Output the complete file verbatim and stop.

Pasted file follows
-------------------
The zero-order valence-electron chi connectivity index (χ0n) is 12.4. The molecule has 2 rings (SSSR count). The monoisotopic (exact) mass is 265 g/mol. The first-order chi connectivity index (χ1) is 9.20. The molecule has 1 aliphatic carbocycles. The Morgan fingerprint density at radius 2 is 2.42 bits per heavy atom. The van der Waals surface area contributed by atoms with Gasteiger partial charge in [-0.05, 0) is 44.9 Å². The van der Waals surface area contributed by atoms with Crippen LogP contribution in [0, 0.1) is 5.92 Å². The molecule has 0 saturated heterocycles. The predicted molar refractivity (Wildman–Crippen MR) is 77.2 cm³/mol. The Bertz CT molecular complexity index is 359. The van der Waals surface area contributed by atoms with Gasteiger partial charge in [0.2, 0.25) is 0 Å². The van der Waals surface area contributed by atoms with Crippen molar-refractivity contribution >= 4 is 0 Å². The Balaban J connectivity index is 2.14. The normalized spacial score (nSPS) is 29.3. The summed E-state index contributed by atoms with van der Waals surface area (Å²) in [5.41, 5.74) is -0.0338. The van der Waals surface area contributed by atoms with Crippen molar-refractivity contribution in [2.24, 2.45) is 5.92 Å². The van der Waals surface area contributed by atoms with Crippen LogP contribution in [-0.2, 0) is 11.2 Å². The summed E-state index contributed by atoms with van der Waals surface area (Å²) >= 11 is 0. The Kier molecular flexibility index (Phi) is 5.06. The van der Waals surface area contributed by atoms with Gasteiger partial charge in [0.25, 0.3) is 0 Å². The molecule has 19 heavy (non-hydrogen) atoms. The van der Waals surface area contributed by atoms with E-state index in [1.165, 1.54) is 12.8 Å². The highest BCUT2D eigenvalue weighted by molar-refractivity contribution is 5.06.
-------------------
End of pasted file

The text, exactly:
The zero-order valence-electron chi connectivity index (χ0n) is 12.4. The molecule has 2 rings (SSSR count). The monoisotopic (exact) mass is 265 g/mol. The first-order chi connectivity index (χ1) is 9.20. The molecule has 1 aliphatic carbocycles. The Morgan fingerprint density at radius 2 is 2.42 bits per heavy atom. The van der Waals surface area contributed by atoms with Gasteiger partial charge in [-0.05, 0) is 44.9 Å². The van der Waals surface area contributed by atoms with Crippen LogP contribution in [0, 0.1) is 5.92 Å². The molecule has 0 saturated heterocycles. The predicted molar refractivity (Wildman–Crippen MR) is 77.2 cm³/mol. The Bertz CT molecular complexity index is 359. The van der Waals surface area contributed by atoms with Gasteiger partial charge in [0.2, 0.25) is 0 Å². The van der Waals surface area contributed by atoms with Crippen molar-refractivity contribution >= 4 is 0 Å². The Balaban J connectivity index is 2.14. The normalized spacial score (nSPS) is 29.3. The summed E-state index contributed by atoms with van der Waals surface area (Å²) in [5.41, 5.74) is -0.0338. The van der Waals surface area contributed by atoms with Crippen molar-refractivity contribution in [2.24, 2.45) is 5.92 Å². The van der Waals surface area contributed by atoms with Crippen LogP contribution in [-0.2, 0) is 11.2 Å². The summed E-state index contributed by atoms with van der Waals surface area (Å²) >= 11 is 0. The Kier molecular flexibility index (Phi) is 5.06. The van der Waals surface area contributed by atoms with Gasteiger partial charge in [0.25, 0.3) is 0 Å². The molecule has 19 heavy (non-hydrogen) atoms. The van der Waals surface area contributed by atoms with E-state index in [1.165, 1.54) is 12.8 Å². The highest BCUT2D eigenvalue weighted by molar-refractivity contribution is 5.06.